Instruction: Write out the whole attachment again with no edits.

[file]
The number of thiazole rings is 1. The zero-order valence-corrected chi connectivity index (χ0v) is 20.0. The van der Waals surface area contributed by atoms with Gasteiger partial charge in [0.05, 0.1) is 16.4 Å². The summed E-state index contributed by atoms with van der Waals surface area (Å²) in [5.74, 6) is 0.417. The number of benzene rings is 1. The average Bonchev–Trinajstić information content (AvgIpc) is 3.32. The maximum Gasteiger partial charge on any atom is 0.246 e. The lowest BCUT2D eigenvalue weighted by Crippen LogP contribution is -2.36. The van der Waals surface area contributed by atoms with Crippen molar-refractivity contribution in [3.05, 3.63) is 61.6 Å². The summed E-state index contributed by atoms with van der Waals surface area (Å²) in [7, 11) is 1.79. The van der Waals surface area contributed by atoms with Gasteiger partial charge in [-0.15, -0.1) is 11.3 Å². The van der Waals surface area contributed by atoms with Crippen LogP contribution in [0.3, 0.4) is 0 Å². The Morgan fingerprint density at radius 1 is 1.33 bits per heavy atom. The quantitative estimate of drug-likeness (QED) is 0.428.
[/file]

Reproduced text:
The number of thiazole rings is 1. The zero-order valence-corrected chi connectivity index (χ0v) is 20.0. The van der Waals surface area contributed by atoms with Gasteiger partial charge in [0.05, 0.1) is 16.4 Å². The summed E-state index contributed by atoms with van der Waals surface area (Å²) in [5.74, 6) is 0.417. The number of benzene rings is 1. The average Bonchev–Trinajstić information content (AvgIpc) is 3.32. The maximum Gasteiger partial charge on any atom is 0.246 e. The lowest BCUT2D eigenvalue weighted by Crippen LogP contribution is -2.36. The van der Waals surface area contributed by atoms with Crippen molar-refractivity contribution in [3.05, 3.63) is 61.6 Å². The summed E-state index contributed by atoms with van der Waals surface area (Å²) in [7, 11) is 1.79. The van der Waals surface area contributed by atoms with Gasteiger partial charge in [-0.15, -0.1) is 11.3 Å². The van der Waals surface area contributed by atoms with Crippen LogP contribution in [0.3, 0.4) is 0 Å². The Morgan fingerprint density at radius 1 is 1.33 bits per heavy atom. The quantitative estimate of drug-likeness (QED) is 0.428.